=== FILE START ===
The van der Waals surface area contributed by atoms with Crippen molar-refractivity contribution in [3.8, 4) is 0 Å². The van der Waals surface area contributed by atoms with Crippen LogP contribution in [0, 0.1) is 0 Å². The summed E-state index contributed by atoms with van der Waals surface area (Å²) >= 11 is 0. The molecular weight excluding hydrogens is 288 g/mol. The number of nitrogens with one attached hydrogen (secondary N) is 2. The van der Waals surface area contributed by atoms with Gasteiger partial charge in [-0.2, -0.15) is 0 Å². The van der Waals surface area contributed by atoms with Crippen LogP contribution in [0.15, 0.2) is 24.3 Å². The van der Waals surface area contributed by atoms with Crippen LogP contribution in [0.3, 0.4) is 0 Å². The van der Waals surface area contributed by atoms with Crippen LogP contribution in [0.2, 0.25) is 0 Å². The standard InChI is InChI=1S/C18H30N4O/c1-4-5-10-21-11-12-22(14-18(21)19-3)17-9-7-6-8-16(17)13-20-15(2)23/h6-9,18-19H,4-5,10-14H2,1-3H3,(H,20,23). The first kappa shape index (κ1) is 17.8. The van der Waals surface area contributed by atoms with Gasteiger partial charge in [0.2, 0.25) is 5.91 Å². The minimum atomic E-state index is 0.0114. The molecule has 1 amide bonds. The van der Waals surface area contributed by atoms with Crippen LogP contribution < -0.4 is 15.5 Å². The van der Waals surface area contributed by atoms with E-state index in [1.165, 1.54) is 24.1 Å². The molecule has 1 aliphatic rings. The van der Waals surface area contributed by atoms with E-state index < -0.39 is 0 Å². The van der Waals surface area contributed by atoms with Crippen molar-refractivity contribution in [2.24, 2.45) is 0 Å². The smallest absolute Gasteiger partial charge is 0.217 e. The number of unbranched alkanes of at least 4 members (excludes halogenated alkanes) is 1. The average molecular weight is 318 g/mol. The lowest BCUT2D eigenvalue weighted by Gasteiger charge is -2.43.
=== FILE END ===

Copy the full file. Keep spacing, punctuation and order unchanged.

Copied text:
The van der Waals surface area contributed by atoms with Crippen molar-refractivity contribution in [3.8, 4) is 0 Å². The van der Waals surface area contributed by atoms with Crippen LogP contribution in [0, 0.1) is 0 Å². The summed E-state index contributed by atoms with van der Waals surface area (Å²) >= 11 is 0. The molecular weight excluding hydrogens is 288 g/mol. The number of nitrogens with one attached hydrogen (secondary N) is 2. The van der Waals surface area contributed by atoms with Gasteiger partial charge in [-0.2, -0.15) is 0 Å². The van der Waals surface area contributed by atoms with Crippen LogP contribution in [0.15, 0.2) is 24.3 Å². The van der Waals surface area contributed by atoms with Crippen LogP contribution in [0.3, 0.4) is 0 Å². The van der Waals surface area contributed by atoms with Crippen LogP contribution in [0.2, 0.25) is 0 Å². The standard InChI is InChI=1S/C18H30N4O/c1-4-5-10-21-11-12-22(14-18(21)19-3)17-9-7-6-8-16(17)13-20-15(2)23/h6-9,18-19H,4-5,10-14H2,1-3H3,(H,20,23). The first kappa shape index (κ1) is 17.8. The van der Waals surface area contributed by atoms with Gasteiger partial charge in [0.2, 0.25) is 5.91 Å². The minimum atomic E-state index is 0.0114. The molecule has 1 amide bonds. The van der Waals surface area contributed by atoms with Crippen LogP contribution < -0.4 is 15.5 Å². The van der Waals surface area contributed by atoms with E-state index in [1.165, 1.54) is 24.1 Å². The molecule has 1 aliphatic rings. The van der Waals surface area contributed by atoms with E-state index < -0.39 is 0 Å². The van der Waals surface area contributed by atoms with Crippen molar-refractivity contribution in [2.24, 2.45) is 0 Å². The smallest absolute Gasteiger partial charge is 0.217 e. The number of unbranched alkanes of at least 4 members (excludes halogenated alkanes) is 1. The average molecular weight is 318 g/mol. The lowest BCUT2D eigenvalue weighted by Gasteiger charge is -2.43.